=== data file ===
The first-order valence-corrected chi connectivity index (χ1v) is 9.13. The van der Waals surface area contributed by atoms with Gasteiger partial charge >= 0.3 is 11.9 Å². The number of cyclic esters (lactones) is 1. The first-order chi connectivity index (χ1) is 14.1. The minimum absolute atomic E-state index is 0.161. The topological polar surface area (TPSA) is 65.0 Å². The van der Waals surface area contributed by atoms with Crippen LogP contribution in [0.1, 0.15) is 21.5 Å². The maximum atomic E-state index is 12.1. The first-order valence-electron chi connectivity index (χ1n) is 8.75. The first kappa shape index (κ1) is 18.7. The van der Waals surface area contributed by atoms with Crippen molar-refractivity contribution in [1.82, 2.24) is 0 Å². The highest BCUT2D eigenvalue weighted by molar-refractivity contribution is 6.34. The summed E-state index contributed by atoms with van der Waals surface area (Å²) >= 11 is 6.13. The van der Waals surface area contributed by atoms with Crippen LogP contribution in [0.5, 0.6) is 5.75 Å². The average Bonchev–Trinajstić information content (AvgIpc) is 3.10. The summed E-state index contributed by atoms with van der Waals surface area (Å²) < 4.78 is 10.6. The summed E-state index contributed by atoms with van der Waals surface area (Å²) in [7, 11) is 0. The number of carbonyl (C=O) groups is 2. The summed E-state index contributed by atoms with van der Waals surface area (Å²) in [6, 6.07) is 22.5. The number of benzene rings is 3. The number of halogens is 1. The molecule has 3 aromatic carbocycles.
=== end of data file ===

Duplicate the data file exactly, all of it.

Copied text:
The first-order valence-corrected chi connectivity index (χ1v) is 9.13. The van der Waals surface area contributed by atoms with Gasteiger partial charge >= 0.3 is 11.9 Å². The number of cyclic esters (lactones) is 1. The first-order chi connectivity index (χ1) is 14.1. The minimum absolute atomic E-state index is 0.161. The topological polar surface area (TPSA) is 65.0 Å². The van der Waals surface area contributed by atoms with Crippen LogP contribution in [0.1, 0.15) is 21.5 Å². The maximum atomic E-state index is 12.1. The first-order valence-electron chi connectivity index (χ1n) is 8.75. The first kappa shape index (κ1) is 18.7. The van der Waals surface area contributed by atoms with Crippen molar-refractivity contribution in [1.82, 2.24) is 0 Å². The highest BCUT2D eigenvalue weighted by molar-refractivity contribution is 6.34. The summed E-state index contributed by atoms with van der Waals surface area (Å²) >= 11 is 6.13. The van der Waals surface area contributed by atoms with Crippen LogP contribution in [0.5, 0.6) is 5.75 Å². The average Bonchev–Trinajstić information content (AvgIpc) is 3.10. The summed E-state index contributed by atoms with van der Waals surface area (Å²) < 4.78 is 10.6. The summed E-state index contributed by atoms with van der Waals surface area (Å²) in [7, 11) is 0. The number of carbonyl (C=O) groups is 2. The summed E-state index contributed by atoms with van der Waals surface area (Å²) in [6, 6.07) is 22.5. The number of benzene rings is 3. The number of halogens is 1. The molecule has 3 aromatic carbocycles.